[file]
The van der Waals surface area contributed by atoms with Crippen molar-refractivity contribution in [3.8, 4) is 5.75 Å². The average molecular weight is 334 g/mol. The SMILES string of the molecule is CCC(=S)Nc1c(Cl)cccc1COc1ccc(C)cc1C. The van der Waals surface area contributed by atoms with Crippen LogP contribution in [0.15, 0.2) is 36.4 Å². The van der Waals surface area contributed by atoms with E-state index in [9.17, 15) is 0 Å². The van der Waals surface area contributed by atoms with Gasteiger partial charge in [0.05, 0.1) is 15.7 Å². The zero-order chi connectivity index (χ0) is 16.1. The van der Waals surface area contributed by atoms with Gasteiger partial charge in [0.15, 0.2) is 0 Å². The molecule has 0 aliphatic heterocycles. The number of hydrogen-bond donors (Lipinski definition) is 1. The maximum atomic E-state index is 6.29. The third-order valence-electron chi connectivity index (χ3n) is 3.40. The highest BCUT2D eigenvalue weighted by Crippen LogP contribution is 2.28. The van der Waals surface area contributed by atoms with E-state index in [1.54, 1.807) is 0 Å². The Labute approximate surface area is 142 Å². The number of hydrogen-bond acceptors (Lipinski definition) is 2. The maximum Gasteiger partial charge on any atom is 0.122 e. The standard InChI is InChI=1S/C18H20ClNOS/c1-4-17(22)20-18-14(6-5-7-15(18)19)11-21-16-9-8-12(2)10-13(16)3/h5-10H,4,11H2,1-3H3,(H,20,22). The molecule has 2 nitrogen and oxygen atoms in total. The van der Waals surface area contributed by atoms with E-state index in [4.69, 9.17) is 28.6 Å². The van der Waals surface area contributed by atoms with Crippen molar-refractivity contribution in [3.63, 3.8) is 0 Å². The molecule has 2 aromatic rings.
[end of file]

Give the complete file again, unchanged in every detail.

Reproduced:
The van der Waals surface area contributed by atoms with Crippen molar-refractivity contribution in [3.8, 4) is 5.75 Å². The average molecular weight is 334 g/mol. The SMILES string of the molecule is CCC(=S)Nc1c(Cl)cccc1COc1ccc(C)cc1C. The van der Waals surface area contributed by atoms with Crippen LogP contribution in [0.15, 0.2) is 36.4 Å². The van der Waals surface area contributed by atoms with E-state index in [9.17, 15) is 0 Å². The van der Waals surface area contributed by atoms with Gasteiger partial charge in [0.05, 0.1) is 15.7 Å². The zero-order chi connectivity index (χ0) is 16.1. The van der Waals surface area contributed by atoms with Gasteiger partial charge in [0.15, 0.2) is 0 Å². The molecule has 0 aliphatic heterocycles. The number of hydrogen-bond donors (Lipinski definition) is 1. The maximum atomic E-state index is 6.29. The third-order valence-electron chi connectivity index (χ3n) is 3.40. The highest BCUT2D eigenvalue weighted by Crippen LogP contribution is 2.28. The van der Waals surface area contributed by atoms with E-state index in [1.54, 1.807) is 0 Å². The Labute approximate surface area is 142 Å². The number of hydrogen-bond acceptors (Lipinski definition) is 2. The maximum Gasteiger partial charge on any atom is 0.122 e. The standard InChI is InChI=1S/C18H20ClNOS/c1-4-17(22)20-18-14(6-5-7-15(18)19)11-21-16-9-8-12(2)10-13(16)3/h5-10H,4,11H2,1-3H3,(H,20,22). The molecule has 2 nitrogen and oxygen atoms in total. The van der Waals surface area contributed by atoms with E-state index in [4.69, 9.17) is 28.6 Å². The van der Waals surface area contributed by atoms with Crippen molar-refractivity contribution in [3.63, 3.8) is 0 Å². The molecule has 2 aromatic rings.